EXPLORING THE WORD
Origin of the Book of Job
The faith of Job has inspired believers for millennia. Despite horrible hardships and losses, Job showed a deep understanding of and trust in God — and eventually a humility that stands for us to follow. But who wrote Job? When did he live? These questions have puzzled scholars as much as God's actions challenged Job.
The land of Uz where Job lived is identified as Edom in Lamentations 4:21. According to Charles Ryrie in the Ryrie Study Bible, "This area was also identified with Uz by Ptolemy, a Greek general under Alexander the Great, in the third century B.C." The kingdom of Edom encompassed the area southeast of the Dead Sea. This was midway between Mesopotamia and Arabia in present-day Jordan. The great carved rock city of Petra may have been designed during the Edomite period. Sabean and Chaldean raiders enter the story in Job 1:15, 17, although "Sabean" and "Chaldean" describe geographical areas rather than dynasties or kingdoms. The Sabeans lived in present-day Yemen and Chaldeans in the area around Babylon. Sabeans and Chaldeans logically would have interacted more with Edom than Egypt would, on the basis of geography.
The Bible provides its own internal references to certain names found in the Book of Job besides Uz, though less conclusively. Genesis 36:11 names Teman as a grandson of Esau, while Genesis 25:15 lists Tema as a son of Ishmael. One of Job's friends, Eliphaz, is a Temanite. Eliphaz the Temanite is obviously not Eliphaz the father of Teman in Gen 36's Edomite genealogy, unless the father is living in the city of Teman which his son established. The city of Teman is given a definitive link with Edom in Jeremiah 49:7, but an Abrahamic connection to the origin of the city is tentative. The introduction to Job in Halley's Bible Handbook states that the Septuagint followed an ancient tradition of identifying Job with Jobab, the second king of Edom, mentioned in Genesis 36:33. One other name has a possible Abrahamic connection: Bildad the Shuhite. In Genesis 25:1-2, Abraham fathers "Shuah" by Keturah, his wife after Sarah. Geographically, the location is definitely Edom, based on Lamenations 4:21 and Jeremiah 49:7, while there are some possible connections to Abraham's family via Abraham's grandson Esau and 2nd wife Keturah.
Ryrie's introductory paragraphs to Job concisely summarize factors in dating the events of the book and writing of the book:
The date of the events in the book and the date of the writing of the book are two different matters. The events may have taken place in a patriarchal society in the second millennium B.C., around the time of Abraham. Several facts support this dating: (1) Job lived more than 140 years (42:16), a not uncommon life span during the patriarchal period; (2) the economy of Job's day, in which wealth was measured in terms of livestock (1:3), was the type that existed in this period; (3) like Abraham, Isaac, and Jacob, Job was the priest of his family (1:5); (4) the absence of any reference to the nation Israel or the Mosaic Law suggests a pre-Mosaic date (before 1500 B.C.).Jewish tradition attributed the authorship to Moses. The discourse on wisdom in Job 28 convinces me that the Book of Job had a long journey from its original format to its highly stylized current format. Extensive ruminations about wisdom characterized Solomon's era. The Book of Job is stamped with the literary parallelism so prevalent in psalms and proverbs of David and Solomon's era, such as Job 3:11: "Why did I not perish at birth, and die as I came from the womb?" (NIV) Perish=die, birth=womb; the same idea is rephrased or developed. Psalm 103:7 is a psalm example of parallelism: "He made known His ways to Moses, His deeds to the people of Israel." (To be clear, though, not all parallelism rephrases the same idea.) I see Genesis 36:31's words "before any Israelite king reigned" as a textual clue that the Edomite genealogy was added to the Book of Genesis sometime after Israel started having kings: "These were the kings who reigned in Edom before any Israelite king reigned." My theory is that as David and Solomon expanded Israel, they came to possess Edomite lore, including genealogies and the story of Job. (Genesis 36:24 is an odd inclusion: "The sons of Zibeon: Aiah and Anah. This is the Anah who discovered the hot springs in the desert while he was grazing the donkeys of his father Zibeon.") At the very least, I think there's strong evidence that the Book of Job was literarily modified during the great period of literary output, when most of the psalms and proverbs were produced, the epoch of David and Solomon.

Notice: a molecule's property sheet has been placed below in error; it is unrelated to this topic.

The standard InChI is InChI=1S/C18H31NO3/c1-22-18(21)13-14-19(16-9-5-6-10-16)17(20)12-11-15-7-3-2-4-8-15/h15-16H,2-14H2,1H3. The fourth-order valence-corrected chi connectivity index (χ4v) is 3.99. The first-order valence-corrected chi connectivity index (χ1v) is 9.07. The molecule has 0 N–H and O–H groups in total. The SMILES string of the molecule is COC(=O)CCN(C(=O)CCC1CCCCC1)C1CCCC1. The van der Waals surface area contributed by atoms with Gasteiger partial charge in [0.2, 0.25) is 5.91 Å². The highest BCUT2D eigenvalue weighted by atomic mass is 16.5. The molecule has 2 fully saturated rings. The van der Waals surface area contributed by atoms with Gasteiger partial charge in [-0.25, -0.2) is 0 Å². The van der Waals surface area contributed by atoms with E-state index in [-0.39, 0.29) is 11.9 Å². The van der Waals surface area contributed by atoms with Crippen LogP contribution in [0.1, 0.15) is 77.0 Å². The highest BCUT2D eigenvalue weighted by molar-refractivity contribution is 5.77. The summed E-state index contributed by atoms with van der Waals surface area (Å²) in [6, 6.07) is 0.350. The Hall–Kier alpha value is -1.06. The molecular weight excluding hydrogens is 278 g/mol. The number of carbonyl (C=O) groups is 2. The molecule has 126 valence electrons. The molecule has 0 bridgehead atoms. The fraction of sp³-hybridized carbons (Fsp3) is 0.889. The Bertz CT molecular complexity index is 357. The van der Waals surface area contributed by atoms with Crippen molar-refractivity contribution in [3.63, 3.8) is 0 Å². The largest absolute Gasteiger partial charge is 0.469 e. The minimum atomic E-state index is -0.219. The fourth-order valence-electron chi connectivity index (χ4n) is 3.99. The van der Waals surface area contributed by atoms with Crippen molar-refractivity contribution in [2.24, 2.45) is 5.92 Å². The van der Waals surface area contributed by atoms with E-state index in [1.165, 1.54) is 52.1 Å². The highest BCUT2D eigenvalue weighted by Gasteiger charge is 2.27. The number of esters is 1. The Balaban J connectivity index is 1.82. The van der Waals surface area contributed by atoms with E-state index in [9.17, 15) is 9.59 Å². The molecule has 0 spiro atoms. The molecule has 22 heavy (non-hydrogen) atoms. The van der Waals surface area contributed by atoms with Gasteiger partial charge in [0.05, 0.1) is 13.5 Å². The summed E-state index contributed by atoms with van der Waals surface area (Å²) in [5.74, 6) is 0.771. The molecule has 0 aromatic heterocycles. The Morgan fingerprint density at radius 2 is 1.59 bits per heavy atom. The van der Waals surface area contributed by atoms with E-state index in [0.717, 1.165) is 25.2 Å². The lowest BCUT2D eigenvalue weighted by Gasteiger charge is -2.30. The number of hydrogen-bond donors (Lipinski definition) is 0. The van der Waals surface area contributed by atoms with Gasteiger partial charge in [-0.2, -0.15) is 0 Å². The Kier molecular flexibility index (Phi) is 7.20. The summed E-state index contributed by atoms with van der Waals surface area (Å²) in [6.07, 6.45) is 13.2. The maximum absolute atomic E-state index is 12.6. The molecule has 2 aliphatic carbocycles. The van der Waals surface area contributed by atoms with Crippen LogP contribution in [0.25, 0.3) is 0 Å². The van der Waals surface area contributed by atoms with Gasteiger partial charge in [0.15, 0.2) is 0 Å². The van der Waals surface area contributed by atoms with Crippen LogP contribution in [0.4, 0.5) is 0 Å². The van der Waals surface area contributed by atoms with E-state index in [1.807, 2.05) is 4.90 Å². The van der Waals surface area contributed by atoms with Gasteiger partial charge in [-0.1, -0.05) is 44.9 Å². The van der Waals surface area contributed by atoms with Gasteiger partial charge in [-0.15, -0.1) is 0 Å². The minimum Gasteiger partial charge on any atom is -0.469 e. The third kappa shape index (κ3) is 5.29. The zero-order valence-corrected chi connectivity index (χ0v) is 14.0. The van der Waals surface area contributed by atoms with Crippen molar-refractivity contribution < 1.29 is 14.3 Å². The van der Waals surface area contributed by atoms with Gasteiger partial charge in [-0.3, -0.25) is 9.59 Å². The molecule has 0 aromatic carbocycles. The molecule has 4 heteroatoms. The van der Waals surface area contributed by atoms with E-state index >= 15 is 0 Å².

Three principal views exist concerning the date of writing: (1) in the patriarchal age, shortly after the events happened; (2) in the time of Solomon (950 B.C.); (3) at the time of the Exile or after, though the mention of Job by Ezekiel (Ezek. 14:14) negates such a late date. The detailed report of the speeches of Job and his friends seems to argue for the book's being written shortly after the events occurred. On the other hand, the book shares characteristics of other wisdom literature (e.g., Pss. 88, 89) written during the Solomonic age and should be regarded as a dramatic poem describing real events, rather than a verbatim report.
Image: Illuminated Byzantine illustration of Job
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